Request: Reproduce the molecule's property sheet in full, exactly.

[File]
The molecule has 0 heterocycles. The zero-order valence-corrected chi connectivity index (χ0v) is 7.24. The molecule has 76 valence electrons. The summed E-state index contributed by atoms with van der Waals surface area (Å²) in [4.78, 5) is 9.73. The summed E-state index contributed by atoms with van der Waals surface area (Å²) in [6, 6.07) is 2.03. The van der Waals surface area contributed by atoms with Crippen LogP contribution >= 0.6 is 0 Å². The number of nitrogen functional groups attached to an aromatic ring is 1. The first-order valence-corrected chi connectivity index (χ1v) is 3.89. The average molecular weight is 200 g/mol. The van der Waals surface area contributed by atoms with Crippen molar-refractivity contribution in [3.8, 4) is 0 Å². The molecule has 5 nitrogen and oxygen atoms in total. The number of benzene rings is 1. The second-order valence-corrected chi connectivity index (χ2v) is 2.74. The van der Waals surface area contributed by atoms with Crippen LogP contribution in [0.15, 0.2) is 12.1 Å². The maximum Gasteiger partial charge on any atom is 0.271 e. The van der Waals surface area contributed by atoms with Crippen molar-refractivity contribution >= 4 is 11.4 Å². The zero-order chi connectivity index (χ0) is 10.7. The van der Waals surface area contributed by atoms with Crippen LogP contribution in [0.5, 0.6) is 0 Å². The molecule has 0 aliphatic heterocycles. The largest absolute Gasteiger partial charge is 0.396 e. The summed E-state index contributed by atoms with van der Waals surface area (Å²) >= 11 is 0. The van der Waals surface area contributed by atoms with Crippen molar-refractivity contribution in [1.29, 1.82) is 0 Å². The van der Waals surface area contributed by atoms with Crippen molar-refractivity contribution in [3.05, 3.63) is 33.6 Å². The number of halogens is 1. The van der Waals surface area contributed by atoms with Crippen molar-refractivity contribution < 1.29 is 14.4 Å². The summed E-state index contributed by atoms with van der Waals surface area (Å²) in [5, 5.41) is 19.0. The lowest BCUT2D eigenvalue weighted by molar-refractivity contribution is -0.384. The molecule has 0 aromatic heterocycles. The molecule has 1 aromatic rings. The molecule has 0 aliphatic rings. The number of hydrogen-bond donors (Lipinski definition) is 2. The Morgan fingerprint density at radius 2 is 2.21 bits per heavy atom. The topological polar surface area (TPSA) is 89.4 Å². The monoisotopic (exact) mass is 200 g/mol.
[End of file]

The molecule has 0 heterocycles. The zero-order valence-corrected chi connectivity index (χ0v) is 7.24. The molecule has 76 valence electrons. The summed E-state index contributed by atoms with van der Waals surface area (Å²) in [4.78, 5) is 9.73. The summed E-state index contributed by atoms with van der Waals surface area (Å²) in [6, 6.07) is 2.03. The van der Waals surface area contributed by atoms with Crippen LogP contribution >= 0.6 is 0 Å². The number of nitrogen functional groups attached to an aromatic ring is 1. The first-order valence-corrected chi connectivity index (χ1v) is 3.89. The average molecular weight is 200 g/mol. The van der Waals surface area contributed by atoms with Crippen molar-refractivity contribution in [3.8, 4) is 0 Å². The molecule has 5 nitrogen and oxygen atoms in total. The number of benzene rings is 1. The second-order valence-corrected chi connectivity index (χ2v) is 2.74. The van der Waals surface area contributed by atoms with Crippen LogP contribution in [0.15, 0.2) is 12.1 Å². The maximum Gasteiger partial charge on any atom is 0.271 e. The van der Waals surface area contributed by atoms with Crippen molar-refractivity contribution >= 4 is 11.4 Å². The zero-order chi connectivity index (χ0) is 10.7. The van der Waals surface area contributed by atoms with Crippen LogP contribution in [0.5, 0.6) is 0 Å². The molecule has 0 aliphatic heterocycles. The largest absolute Gasteiger partial charge is 0.396 e. The summed E-state index contributed by atoms with van der Waals surface area (Å²) >= 11 is 0. The van der Waals surface area contributed by atoms with Crippen molar-refractivity contribution in [1.29, 1.82) is 0 Å². The van der Waals surface area contributed by atoms with Crippen molar-refractivity contribution in [3.05, 3.63) is 33.6 Å². The number of halogens is 1. The van der Waals surface area contributed by atoms with Crippen molar-refractivity contribution < 1.29 is 14.4 Å². The summed E-state index contributed by atoms with van der Waals surface area (Å²) in [5, 5.41) is 19.0. The lowest BCUT2D eigenvalue weighted by molar-refractivity contribution is -0.384. The molecule has 0 aromatic heterocycles. The molecule has 1 aromatic rings. The molecule has 0 aliphatic rings. The number of hydrogen-bond donors (Lipinski definition) is 2. The Morgan fingerprint density at radius 2 is 2.21 bits per heavy atom. The topological polar surface area (TPSA) is 89.4 Å². The monoisotopic (exact) mass is 200 g/mol.